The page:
At https://phys.org/print449151180.html … as the argument on what constitutes a modern human heats up and the date to be assigned to their migration Out of Africa we now have another spanner in the works (or sort of as these are old humans with modern human embellishments. The old idea modern humans evolved around 50,000 years ago, mainly because around 40,000 years Neanderthals were superceded by modern human physical types in Europe, has been dealt a blow as anatomically modern human skulls have been unearthed in Ethiopia and Morocco that go back to nigh on 300,000 years ago (and in the Levant to over 100,000 years ago). Rather than just re-designate the Neanderthals as modern humans, the most logical solution, the idea is being floated that Europe was some kind of modern human desert. There is still heavy resistance against looking at Neanderthals as the equals of modern humans – even though a lot of recent evidence might challenge that view. For instance, a few weeks ago a new study reckoned they hunted animals in packs, spearing them at close quarters (the sort of thing occurring in Africa until recently, amongst the bushmen for example).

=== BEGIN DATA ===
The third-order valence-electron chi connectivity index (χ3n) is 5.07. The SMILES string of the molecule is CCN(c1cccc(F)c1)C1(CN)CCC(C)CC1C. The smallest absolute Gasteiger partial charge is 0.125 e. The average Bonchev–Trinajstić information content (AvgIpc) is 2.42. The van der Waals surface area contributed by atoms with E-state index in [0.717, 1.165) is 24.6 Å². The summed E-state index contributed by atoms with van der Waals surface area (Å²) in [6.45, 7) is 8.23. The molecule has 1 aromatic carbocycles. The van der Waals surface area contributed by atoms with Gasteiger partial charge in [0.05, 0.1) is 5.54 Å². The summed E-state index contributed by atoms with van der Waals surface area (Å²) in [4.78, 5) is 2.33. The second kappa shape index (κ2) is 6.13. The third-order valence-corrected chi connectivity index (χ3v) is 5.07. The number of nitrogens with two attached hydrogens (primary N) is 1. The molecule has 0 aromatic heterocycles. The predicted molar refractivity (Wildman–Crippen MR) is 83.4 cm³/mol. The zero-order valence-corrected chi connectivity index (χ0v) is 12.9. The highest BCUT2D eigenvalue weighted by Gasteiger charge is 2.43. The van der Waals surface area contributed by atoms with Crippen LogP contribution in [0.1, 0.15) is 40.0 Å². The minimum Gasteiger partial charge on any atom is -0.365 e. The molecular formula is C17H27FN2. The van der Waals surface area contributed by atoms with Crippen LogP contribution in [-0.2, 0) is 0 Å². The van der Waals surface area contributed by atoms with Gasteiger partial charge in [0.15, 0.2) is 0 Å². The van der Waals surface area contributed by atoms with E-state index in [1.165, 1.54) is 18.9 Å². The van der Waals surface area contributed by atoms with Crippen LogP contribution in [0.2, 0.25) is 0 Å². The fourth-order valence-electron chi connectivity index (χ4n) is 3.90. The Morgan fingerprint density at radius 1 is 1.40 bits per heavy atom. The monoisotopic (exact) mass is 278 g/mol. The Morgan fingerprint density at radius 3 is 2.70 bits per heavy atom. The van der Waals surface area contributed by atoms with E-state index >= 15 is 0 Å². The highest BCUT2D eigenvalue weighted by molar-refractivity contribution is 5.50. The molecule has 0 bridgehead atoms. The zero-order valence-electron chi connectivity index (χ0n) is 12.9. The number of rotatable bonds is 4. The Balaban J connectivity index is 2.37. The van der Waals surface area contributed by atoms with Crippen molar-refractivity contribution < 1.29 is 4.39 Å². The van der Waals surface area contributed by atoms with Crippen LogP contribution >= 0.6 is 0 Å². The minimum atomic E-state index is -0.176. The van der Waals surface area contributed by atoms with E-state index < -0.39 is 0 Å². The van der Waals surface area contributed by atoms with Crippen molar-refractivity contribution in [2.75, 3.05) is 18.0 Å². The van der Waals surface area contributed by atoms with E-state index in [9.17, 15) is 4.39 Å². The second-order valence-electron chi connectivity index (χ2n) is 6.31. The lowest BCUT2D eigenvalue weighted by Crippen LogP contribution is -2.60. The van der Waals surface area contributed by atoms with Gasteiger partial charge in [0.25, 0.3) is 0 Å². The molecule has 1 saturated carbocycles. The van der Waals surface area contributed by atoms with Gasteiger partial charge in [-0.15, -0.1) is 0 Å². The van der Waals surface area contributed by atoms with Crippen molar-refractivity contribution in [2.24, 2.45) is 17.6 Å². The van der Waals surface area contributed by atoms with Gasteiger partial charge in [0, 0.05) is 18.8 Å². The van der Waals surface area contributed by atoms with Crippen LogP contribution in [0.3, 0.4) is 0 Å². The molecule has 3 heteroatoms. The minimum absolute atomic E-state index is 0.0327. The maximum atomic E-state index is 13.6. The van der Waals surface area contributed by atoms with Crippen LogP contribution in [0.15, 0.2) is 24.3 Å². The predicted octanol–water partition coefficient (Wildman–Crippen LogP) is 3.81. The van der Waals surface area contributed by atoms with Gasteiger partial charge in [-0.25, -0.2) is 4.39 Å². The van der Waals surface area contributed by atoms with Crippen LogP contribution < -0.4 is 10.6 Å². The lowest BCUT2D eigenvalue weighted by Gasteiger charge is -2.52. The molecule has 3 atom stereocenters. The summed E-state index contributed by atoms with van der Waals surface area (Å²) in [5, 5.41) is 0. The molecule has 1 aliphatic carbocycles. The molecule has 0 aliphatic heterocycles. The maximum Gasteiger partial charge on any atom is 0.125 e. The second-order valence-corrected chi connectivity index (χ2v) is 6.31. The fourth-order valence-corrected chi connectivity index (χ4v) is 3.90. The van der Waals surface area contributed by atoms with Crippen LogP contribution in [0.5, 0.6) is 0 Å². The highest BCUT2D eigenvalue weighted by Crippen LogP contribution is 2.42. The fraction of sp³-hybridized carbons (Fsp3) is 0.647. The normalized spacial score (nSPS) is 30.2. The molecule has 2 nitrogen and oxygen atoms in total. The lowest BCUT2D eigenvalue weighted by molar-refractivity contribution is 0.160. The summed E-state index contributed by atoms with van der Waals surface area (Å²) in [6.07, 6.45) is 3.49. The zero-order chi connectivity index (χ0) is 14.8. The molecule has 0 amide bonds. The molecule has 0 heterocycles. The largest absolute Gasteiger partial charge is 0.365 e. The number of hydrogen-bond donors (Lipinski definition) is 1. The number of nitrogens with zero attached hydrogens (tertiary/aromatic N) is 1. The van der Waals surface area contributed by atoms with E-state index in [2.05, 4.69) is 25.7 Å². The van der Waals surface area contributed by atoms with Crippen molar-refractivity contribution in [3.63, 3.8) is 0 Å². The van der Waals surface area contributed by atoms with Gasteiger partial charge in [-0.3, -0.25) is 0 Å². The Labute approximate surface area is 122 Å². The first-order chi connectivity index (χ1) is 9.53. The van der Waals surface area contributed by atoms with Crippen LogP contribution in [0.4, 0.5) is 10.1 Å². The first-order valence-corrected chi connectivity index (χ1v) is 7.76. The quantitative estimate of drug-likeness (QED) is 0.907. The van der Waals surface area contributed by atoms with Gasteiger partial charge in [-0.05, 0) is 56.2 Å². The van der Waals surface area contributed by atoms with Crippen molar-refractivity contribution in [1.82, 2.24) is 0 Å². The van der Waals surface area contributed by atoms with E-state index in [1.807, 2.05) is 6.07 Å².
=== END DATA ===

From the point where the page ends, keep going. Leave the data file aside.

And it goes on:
A new study in the Journal of Human Evolution (June 2018) has shown the cranium of an extinct Australopithecus hominin found in a cave in South Africa has similarities to the inside of skulls of modern humans, going back a couple of million years ago. Using high resolution scanning the researchers explored the inner structure of the skull. What they are talking about is not the shape of the skull, as such, the old way of distinguishing human physical types, but the composition of the skull inside the bone case – a layer of spongy bone tissue designed to protect the brains. Defining what is and what isn't a modern human may have to be revised – but this may open a can of worms. We may expect the lid to be firmly kept on.